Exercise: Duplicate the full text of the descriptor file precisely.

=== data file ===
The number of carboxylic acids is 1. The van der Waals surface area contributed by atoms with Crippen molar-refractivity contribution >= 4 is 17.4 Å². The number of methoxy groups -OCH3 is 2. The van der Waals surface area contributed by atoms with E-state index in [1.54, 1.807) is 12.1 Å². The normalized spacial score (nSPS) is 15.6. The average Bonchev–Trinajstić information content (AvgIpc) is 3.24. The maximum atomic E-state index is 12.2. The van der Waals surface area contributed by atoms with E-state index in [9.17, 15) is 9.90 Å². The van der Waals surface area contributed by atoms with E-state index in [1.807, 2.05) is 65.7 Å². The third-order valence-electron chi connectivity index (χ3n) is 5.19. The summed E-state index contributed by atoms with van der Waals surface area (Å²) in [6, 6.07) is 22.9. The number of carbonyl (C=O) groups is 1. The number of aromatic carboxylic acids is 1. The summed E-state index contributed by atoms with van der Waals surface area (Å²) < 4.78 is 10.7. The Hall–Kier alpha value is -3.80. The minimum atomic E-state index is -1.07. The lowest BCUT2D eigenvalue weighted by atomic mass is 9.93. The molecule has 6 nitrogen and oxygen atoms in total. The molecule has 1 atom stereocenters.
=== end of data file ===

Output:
The number of carboxylic acids is 1. The van der Waals surface area contributed by atoms with Crippen molar-refractivity contribution >= 4 is 17.4 Å². The number of methoxy groups -OCH3 is 2. The van der Waals surface area contributed by atoms with E-state index in [1.54, 1.807) is 12.1 Å². The normalized spacial score (nSPS) is 15.6. The average Bonchev–Trinajstić information content (AvgIpc) is 3.24. The maximum atomic E-state index is 12.2. The van der Waals surface area contributed by atoms with E-state index in [9.17, 15) is 9.90 Å². The van der Waals surface area contributed by atoms with E-state index in [1.807, 2.05) is 65.7 Å². The third-order valence-electron chi connectivity index (χ3n) is 5.19. The summed E-state index contributed by atoms with van der Waals surface area (Å²) in [6, 6.07) is 22.9. The number of carbonyl (C=O) groups is 1. The number of aromatic carboxylic acids is 1. The summed E-state index contributed by atoms with van der Waals surface area (Å²) < 4.78 is 10.7. The Hall–Kier alpha value is -3.80. The minimum atomic E-state index is -1.07. The lowest BCUT2D eigenvalue weighted by atomic mass is 9.93. The molecule has 6 nitrogen and oxygen atoms in total. The molecule has 1 atom stereocenters.